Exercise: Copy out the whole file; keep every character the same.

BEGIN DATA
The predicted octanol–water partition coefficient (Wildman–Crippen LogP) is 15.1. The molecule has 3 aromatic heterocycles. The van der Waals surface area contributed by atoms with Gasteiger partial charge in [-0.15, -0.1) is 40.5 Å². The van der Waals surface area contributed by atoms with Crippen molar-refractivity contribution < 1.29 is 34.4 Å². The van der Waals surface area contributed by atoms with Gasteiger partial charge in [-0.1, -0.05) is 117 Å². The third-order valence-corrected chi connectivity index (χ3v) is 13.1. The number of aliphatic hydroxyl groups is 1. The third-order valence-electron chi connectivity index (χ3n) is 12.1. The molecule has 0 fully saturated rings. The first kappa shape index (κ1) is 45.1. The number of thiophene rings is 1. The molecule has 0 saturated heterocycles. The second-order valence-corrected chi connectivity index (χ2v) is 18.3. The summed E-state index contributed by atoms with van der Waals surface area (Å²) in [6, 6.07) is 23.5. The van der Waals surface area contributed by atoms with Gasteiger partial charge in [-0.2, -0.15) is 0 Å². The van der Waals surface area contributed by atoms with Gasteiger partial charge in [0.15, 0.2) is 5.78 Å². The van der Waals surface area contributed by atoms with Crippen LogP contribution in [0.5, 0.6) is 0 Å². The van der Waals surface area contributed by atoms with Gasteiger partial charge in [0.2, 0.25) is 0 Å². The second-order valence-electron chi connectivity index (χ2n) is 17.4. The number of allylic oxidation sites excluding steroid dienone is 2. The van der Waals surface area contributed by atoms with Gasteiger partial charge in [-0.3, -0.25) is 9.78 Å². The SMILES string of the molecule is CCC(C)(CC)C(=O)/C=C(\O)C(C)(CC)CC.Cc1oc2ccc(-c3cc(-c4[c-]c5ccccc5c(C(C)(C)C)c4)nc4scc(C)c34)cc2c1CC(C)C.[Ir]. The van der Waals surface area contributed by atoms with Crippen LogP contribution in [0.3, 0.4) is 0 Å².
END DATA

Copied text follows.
The predicted octanol–water partition coefficient (Wildman–Crippen LogP) is 15.1. The molecule has 3 aromatic heterocycles. The van der Waals surface area contributed by atoms with Gasteiger partial charge in [-0.15, -0.1) is 40.5 Å². The van der Waals surface area contributed by atoms with Crippen molar-refractivity contribution < 1.29 is 34.4 Å². The van der Waals surface area contributed by atoms with Gasteiger partial charge in [-0.1, -0.05) is 117 Å². The third-order valence-corrected chi connectivity index (χ3v) is 13.1. The number of aliphatic hydroxyl groups is 1. The third-order valence-electron chi connectivity index (χ3n) is 12.1. The molecule has 0 fully saturated rings. The first kappa shape index (κ1) is 45.1. The number of thiophene rings is 1. The molecule has 0 saturated heterocycles. The second-order valence-corrected chi connectivity index (χ2v) is 18.3. The summed E-state index contributed by atoms with van der Waals surface area (Å²) in [6, 6.07) is 23.5. The van der Waals surface area contributed by atoms with Gasteiger partial charge in [-0.2, -0.15) is 0 Å². The van der Waals surface area contributed by atoms with Gasteiger partial charge in [0.15, 0.2) is 5.78 Å². The van der Waals surface area contributed by atoms with Crippen LogP contribution in [0.5, 0.6) is 0 Å². The van der Waals surface area contributed by atoms with Gasteiger partial charge in [0.2, 0.25) is 0 Å². The second-order valence-electron chi connectivity index (χ2n) is 17.4. The number of allylic oxidation sites excluding steroid dienone is 2. The van der Waals surface area contributed by atoms with Gasteiger partial charge in [-0.3, -0.25) is 9.78 Å². The SMILES string of the molecule is CCC(C)(CC)C(=O)/C=C(\O)C(C)(CC)CC.Cc1oc2ccc(-c3cc(-c4[c-]c5ccccc5c(C(C)(C)C)c4)nc4scc(C)c34)cc2c1CC(C)C.[Ir]. The van der Waals surface area contributed by atoms with Crippen LogP contribution in [0.3, 0.4) is 0 Å².